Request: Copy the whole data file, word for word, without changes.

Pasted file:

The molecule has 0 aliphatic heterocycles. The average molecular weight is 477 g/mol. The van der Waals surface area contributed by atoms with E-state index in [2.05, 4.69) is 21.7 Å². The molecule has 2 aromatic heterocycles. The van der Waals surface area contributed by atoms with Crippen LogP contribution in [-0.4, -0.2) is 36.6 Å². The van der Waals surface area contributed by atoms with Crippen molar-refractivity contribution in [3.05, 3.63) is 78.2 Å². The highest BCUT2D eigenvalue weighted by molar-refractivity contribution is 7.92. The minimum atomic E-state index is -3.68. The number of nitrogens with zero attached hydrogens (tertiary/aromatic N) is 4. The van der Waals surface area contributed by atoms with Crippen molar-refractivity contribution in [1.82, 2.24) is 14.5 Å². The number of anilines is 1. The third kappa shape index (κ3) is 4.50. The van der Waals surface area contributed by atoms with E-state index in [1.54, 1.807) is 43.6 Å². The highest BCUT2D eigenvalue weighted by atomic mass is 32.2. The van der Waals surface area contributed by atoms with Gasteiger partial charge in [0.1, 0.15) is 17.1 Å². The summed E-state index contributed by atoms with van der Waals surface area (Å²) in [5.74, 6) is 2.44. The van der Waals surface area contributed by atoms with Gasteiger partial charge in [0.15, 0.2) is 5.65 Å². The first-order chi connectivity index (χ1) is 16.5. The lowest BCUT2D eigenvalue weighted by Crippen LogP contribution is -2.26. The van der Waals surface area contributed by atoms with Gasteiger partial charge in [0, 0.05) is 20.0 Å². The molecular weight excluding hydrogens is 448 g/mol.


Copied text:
The molecule has 0 aliphatic heterocycles. The average molecular weight is 477 g/mol. The van der Waals surface area contributed by atoms with E-state index in [2.05, 4.69) is 21.7 Å². The molecule has 2 aromatic heterocycles. The van der Waals surface area contributed by atoms with Crippen LogP contribution in [-0.4, -0.2) is 36.6 Å². The van der Waals surface area contributed by atoms with Crippen molar-refractivity contribution in [3.05, 3.63) is 78.2 Å². The highest BCUT2D eigenvalue weighted by molar-refractivity contribution is 7.92. The minimum atomic E-state index is -3.68. The number of nitrogens with zero attached hydrogens (tertiary/aromatic N) is 4. The van der Waals surface area contributed by atoms with Crippen molar-refractivity contribution in [1.82, 2.24) is 14.5 Å². The number of anilines is 1. The third kappa shape index (κ3) is 4.50. The van der Waals surface area contributed by atoms with E-state index in [1.54, 1.807) is 43.6 Å². The highest BCUT2D eigenvalue weighted by atomic mass is 32.2. The van der Waals surface area contributed by atoms with Gasteiger partial charge in [0.1, 0.15) is 17.1 Å². The summed E-state index contributed by atoms with van der Waals surface area (Å²) in [5.74, 6) is 2.44. The van der Waals surface area contributed by atoms with Gasteiger partial charge in [0.15, 0.2) is 5.65 Å². The first-order chi connectivity index (χ1) is 16.5. The lowest BCUT2D eigenvalue weighted by Crippen LogP contribution is -2.26. The van der Waals surface area contributed by atoms with Gasteiger partial charge in [0, 0.05) is 20.0 Å². The molecular weight excluding hydrogens is 448 g/mol.